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  • Hold Your Evaluation of the Wild Until They Play Better Teams

    Drew Cove

    Don’t look away too soon, but the Minnesota Wild are in second place in the West Division. Their penchant for comebacks, the quick emergence of Kirill Kaprizov, and Joel Eriksson Ek and Jordan Greenway's breakouts have contributed to their 4-2 start.


    A closer look at both the standings and the games themselves shows that this start won't ensure that the Wild will secure a playoff spot in the division's top-three positions. While they are a promising young team, they have a lot of work to maintain their current trajectory. Minnesota still has time to figure it out, and their start is a bit of a mirage.

    What's going wrong?

    Half of the team's games have involved a slow start featuring comebacks to tie the game late. It worked out for the Wild in the first two in overtime against the Los Angeles Kings, but they couldn't pull one off against the San Jose Sharks on Sunday when Kevin Fiala tied the game at 3-3 in the third period only to have old friend Brent Burns beat four defenders and notch the go-ahead goal.


    Sunday's game was especially lethargic with the Wild finishing the first period with a 12-3 shot deficit and a 1-1 tie. The Wild put it together in the second and early in the third periods, but the Sharks regained control late and won 5-3.


    In addition to the slow starts, they are averaging just over 42% on faceoffs per game -- Nick Bonino is the only player who has a faceoff percentage higher than 50% (57.6). While it is tough to generate offense or efficiently kill penalties consistently when you don't start with the puck, there is the case to be made that faceoffs aren't as important as they're made out to be.


    The biggest issue with Minnesota's start is the quality of teams it has played against.


    While their main objective going into this season was player development, knowing that a deep playoff run was unlikely, the start to such a season should be taken with a grain of salt regardless of whether the Wild are 4-2 or 2-4. Getting a quick evaluation for the team is enticing, especially with a positive record, but not entirely accurate, thanks to opponents' quality.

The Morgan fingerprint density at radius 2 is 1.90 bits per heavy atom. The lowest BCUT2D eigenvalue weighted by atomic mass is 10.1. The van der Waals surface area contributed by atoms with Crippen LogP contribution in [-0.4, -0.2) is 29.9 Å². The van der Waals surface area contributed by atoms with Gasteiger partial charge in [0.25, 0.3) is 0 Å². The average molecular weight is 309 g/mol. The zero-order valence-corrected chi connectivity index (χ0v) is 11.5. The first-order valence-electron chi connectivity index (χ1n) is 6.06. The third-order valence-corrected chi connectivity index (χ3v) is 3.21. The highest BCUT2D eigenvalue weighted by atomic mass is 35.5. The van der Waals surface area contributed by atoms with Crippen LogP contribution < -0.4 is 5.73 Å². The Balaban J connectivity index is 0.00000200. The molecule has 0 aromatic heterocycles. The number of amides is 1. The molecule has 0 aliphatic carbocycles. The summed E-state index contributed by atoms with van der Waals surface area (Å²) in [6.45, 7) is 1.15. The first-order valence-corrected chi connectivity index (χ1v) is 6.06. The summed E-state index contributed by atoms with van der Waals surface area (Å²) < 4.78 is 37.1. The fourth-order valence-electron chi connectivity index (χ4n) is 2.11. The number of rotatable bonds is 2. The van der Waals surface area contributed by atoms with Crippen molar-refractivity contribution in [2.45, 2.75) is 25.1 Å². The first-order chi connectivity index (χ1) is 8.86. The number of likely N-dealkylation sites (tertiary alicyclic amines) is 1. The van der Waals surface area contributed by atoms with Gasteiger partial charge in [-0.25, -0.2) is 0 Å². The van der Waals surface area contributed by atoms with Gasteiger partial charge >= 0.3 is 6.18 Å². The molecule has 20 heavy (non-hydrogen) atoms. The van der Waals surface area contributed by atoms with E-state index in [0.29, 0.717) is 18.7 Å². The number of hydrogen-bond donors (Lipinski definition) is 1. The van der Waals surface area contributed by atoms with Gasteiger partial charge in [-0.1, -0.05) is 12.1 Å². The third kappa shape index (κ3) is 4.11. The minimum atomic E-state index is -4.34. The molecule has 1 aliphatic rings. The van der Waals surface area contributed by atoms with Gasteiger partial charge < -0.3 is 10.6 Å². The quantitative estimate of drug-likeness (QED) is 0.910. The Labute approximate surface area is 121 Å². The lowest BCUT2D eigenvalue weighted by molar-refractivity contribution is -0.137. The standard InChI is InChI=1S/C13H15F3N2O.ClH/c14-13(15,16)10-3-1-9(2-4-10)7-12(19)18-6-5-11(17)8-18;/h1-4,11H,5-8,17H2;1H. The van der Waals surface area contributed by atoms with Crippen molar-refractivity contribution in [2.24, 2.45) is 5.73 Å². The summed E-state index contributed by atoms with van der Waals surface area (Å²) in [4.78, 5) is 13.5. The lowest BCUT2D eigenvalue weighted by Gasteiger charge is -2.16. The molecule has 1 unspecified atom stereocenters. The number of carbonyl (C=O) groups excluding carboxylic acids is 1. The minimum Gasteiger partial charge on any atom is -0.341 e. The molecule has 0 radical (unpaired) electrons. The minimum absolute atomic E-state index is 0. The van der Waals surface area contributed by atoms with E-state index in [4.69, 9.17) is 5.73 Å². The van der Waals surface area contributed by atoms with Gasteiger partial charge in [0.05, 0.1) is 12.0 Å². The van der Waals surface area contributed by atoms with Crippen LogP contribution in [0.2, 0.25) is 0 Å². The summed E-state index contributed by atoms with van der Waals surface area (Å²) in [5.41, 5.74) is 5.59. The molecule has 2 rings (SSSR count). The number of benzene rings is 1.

Eight games against Los Angeles, Anaheim and San Jose are not a good indicator to see if Minnesota is a bonafide contender. Those three teams combined for an 87-104-20 record last season, and each one is in slightly different stages of rebuilding. Each of them still has some veteran stars on the back ends of their careers, but mostly they are made up of younger players vying for long-term roster spots and bigger contracts.


    The Wild should be able to handle the California teams. Minnesota has done what should be expected six games in, and they have two more chances to continue that trend against the Kings this week. We will find out how good they really are when they play the Colorado Avalanche, St. Louis Blues and Vegas Golden Knights, teams expected to contend for the division and have Stanley Cup aspirations.


    Minnesota faces Colorado for a home-and-home four-game set to end January and begin February. Four games against one of the deepest teams in the NHL will prove the Wild's mettle and give us a more accurate view of what this team is this season.

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    […] The Wild have only played terrible teams, so we can’t really judge what this team is quite yet. [10K Rinks] […]
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